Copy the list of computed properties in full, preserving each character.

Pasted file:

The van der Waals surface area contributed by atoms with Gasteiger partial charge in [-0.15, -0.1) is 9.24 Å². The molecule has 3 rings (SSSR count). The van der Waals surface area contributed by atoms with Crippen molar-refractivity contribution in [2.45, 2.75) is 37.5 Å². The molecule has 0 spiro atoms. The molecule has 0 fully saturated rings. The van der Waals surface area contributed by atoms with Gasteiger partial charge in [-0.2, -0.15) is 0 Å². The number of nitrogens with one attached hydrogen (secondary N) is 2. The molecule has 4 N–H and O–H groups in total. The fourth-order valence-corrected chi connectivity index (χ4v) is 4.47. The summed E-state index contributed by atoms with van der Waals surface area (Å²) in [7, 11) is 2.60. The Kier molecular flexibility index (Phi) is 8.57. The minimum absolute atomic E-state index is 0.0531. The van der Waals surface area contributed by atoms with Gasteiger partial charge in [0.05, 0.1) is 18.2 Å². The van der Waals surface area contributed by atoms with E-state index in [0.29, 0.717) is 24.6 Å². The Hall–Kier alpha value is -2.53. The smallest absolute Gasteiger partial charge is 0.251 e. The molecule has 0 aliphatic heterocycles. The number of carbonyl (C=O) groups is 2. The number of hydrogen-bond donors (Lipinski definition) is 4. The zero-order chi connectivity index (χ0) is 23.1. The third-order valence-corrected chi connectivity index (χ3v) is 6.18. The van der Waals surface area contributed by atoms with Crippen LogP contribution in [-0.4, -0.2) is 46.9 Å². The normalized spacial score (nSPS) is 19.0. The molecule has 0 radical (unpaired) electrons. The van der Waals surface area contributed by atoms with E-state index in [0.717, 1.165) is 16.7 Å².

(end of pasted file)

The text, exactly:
The van der Waals surface area contributed by atoms with Gasteiger partial charge in [-0.15, -0.1) is 9.24 Å². The molecule has 3 rings (SSSR count). The van der Waals surface area contributed by atoms with Crippen molar-refractivity contribution in [2.45, 2.75) is 37.5 Å². The molecule has 0 spiro atoms. The molecule has 0 fully saturated rings. The van der Waals surface area contributed by atoms with Gasteiger partial charge in [-0.2, -0.15) is 0 Å². The number of nitrogens with one attached hydrogen (secondary N) is 2. The molecule has 4 N–H and O–H groups in total. The fourth-order valence-corrected chi connectivity index (χ4v) is 4.47. The summed E-state index contributed by atoms with van der Waals surface area (Å²) in [7, 11) is 2.60. The Kier molecular flexibility index (Phi) is 8.57. The minimum absolute atomic E-state index is 0.0531. The van der Waals surface area contributed by atoms with Gasteiger partial charge in [0.05, 0.1) is 18.2 Å². The van der Waals surface area contributed by atoms with E-state index in [0.29, 0.717) is 24.6 Å². The Hall–Kier alpha value is -2.53. The smallest absolute Gasteiger partial charge is 0.251 e. The molecule has 0 aliphatic heterocycles. The number of carbonyl (C=O) groups is 2. The number of hydrogen-bond donors (Lipinski definition) is 4. The zero-order chi connectivity index (χ0) is 23.1. The third-order valence-corrected chi connectivity index (χ3v) is 6.18. The van der Waals surface area contributed by atoms with Crippen LogP contribution in [-0.4, -0.2) is 46.9 Å². The normalized spacial score (nSPS) is 19.0. The molecule has 0 radical (unpaired) electrons. The van der Waals surface area contributed by atoms with E-state index in [0.717, 1.165) is 16.7 Å².